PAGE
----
The Only Choice by, Lauren Seaber
The first years of my faith journey were chalk-full of simultaneous emotions, each an outcome of the newfound understanding of my relationship with God. I celebrated joy, contentment, and world-transcending peace. But also, I experienced the heavy reality that many People close to me were not in a relationship with God. For many years prior, my family’s financial strife and my parents’ longstanding trust issues were catalysts for broken words, broken actions, and broken relationships within our “Christian” home. When I began my personal relationship with Jesus, I entered into a community of fellow-believers with a new spirit of transparency. It allowed me to recall and name the interactions I wished I could un-witness and words I wished I could un-hear.
This heart-aching realization that my family’s mess jaded me in some ways, led me down a path of bitterness and resentment. As a result, I wrestled angrily with God and lashed out towards my family. This became a vicious cycle–as my claimed belief in the forgiveness of a loving Father was lamentably experienced as condescending and judgmental by my parents and younger brothers. I understood how my behavior was not Christian-like, but it took me many years to shed adolescent feelings of betrayal and shame. It was far more emotionally satisfying to have tangible beings to blame than to allow the Lord to alter my perspective. I refused forgiveness to those who desperately needed to experience it.
After a few (long) years of God’s Spirit at work in me- chipping away hardened portions of my heart by way of dear friends and fierce grappling with God, I’ve learned two significant things about faith and family. First, navigating relational contention within a family unit is uniquely difficult, and, in my experience, something that many millennial Christians struggle with. For so long, I lived in the tension of innate love for my parents but painful discord in the way we lived out our spiritual beliefs. I stubbornly thought it must be one or the other: a loving, agreeably Christian family with minimal strife or a distant, divergent family to which I was distant. I prayed for the former to be true in my life. Understanding that love and brokenness coexist under the same roof was a daunting journey that required me to set aside my pride, experience pain, and forgive. This process has been (and continues to be) excruciatingly difficult at times.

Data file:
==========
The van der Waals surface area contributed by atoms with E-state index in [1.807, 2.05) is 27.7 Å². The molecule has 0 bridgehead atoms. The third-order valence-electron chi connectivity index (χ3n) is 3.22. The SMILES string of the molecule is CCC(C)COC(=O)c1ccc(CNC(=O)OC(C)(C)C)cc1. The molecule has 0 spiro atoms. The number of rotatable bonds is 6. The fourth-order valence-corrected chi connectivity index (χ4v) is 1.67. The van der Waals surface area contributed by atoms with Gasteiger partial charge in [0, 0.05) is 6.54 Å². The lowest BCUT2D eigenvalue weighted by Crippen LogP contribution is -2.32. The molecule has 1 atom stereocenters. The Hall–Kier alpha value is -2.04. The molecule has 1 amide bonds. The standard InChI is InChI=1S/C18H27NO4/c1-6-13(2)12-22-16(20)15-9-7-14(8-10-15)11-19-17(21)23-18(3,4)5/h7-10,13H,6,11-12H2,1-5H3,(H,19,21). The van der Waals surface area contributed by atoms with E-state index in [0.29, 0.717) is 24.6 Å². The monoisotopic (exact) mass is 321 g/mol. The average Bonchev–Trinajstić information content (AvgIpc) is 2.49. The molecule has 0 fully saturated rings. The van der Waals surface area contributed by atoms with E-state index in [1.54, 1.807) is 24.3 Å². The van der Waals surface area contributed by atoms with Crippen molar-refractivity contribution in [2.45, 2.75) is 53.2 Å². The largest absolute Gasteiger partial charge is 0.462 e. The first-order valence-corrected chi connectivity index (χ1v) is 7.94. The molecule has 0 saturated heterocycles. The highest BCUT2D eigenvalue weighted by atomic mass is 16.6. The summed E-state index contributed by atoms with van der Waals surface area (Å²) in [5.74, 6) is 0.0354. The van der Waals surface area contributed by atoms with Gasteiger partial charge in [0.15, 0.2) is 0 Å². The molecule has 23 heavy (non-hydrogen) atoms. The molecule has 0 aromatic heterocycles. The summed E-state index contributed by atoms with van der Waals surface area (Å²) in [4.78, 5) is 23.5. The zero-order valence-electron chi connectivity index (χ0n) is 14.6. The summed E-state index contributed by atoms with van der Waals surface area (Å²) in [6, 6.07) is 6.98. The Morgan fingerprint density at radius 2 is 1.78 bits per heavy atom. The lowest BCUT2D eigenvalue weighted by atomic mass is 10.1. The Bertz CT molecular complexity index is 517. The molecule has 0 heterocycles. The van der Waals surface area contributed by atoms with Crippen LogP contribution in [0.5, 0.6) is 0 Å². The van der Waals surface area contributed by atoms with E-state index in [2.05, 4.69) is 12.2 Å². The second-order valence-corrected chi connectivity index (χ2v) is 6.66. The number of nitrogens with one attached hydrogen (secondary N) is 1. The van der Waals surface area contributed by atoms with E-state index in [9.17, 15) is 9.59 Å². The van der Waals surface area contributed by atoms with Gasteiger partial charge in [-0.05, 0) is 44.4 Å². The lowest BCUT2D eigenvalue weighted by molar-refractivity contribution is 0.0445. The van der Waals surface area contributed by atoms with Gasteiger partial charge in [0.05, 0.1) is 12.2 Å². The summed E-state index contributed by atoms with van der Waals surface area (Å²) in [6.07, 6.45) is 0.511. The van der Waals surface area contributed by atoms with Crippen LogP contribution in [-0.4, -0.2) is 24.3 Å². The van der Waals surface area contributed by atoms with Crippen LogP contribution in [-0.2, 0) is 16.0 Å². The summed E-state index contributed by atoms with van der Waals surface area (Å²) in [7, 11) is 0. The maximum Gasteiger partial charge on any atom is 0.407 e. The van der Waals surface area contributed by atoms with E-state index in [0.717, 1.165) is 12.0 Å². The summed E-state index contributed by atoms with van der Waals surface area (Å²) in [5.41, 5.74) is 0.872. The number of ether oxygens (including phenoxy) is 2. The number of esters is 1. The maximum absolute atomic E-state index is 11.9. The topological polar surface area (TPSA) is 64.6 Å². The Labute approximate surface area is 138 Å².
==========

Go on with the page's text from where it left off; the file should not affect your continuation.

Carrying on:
Nonetheless, the second lesson Jesus has patiently taught me is this: forgiveness is the only choice. I will never forget the quiet moment when the whispering of the Spirit finally broke my rigid heart. If I continued to choose to live on the side of unforgiveness, I was choosing to allow the Enemy victory. Each day that I refused to look beyond my own heartache and see my family as God does was like a brick laid on top of another, building a wall that kept me from intimacy with Him. My faith was being hindered by the poison of bitterness and alas, I decided, the one thing I couldn’t bear was a severed relationship with my Maker.
So, forgiveness is the only choice. I choose to use the active “is” instead of “was” because forgiving is a daily, over-and-over, intentional choice. Still, there are many instances where I have to actively choose to honor healthy, emotional boundaries that I’ve defined between my parents and me. In doing so, I live in the freedom of forgiveness. It is the only choice because, as a believer in Jesus Christ’s redeeming work on the Cross, it is the only viable option. I could, technically, opt out on forgiveness, but this closes my soul’s open conversation with the Spirit and ultimately, keeps me from an abundant life with Jesus. Repeatedly I am called to ‘forgive, because He forgave first,’ and this discipline is teaching me more about the Father’s heart for the world and His unrelenting love.
Because of Jesus, the battle to love my family ends in victory. I know Him more because of the way He has called me to love in the middle of brokenness.
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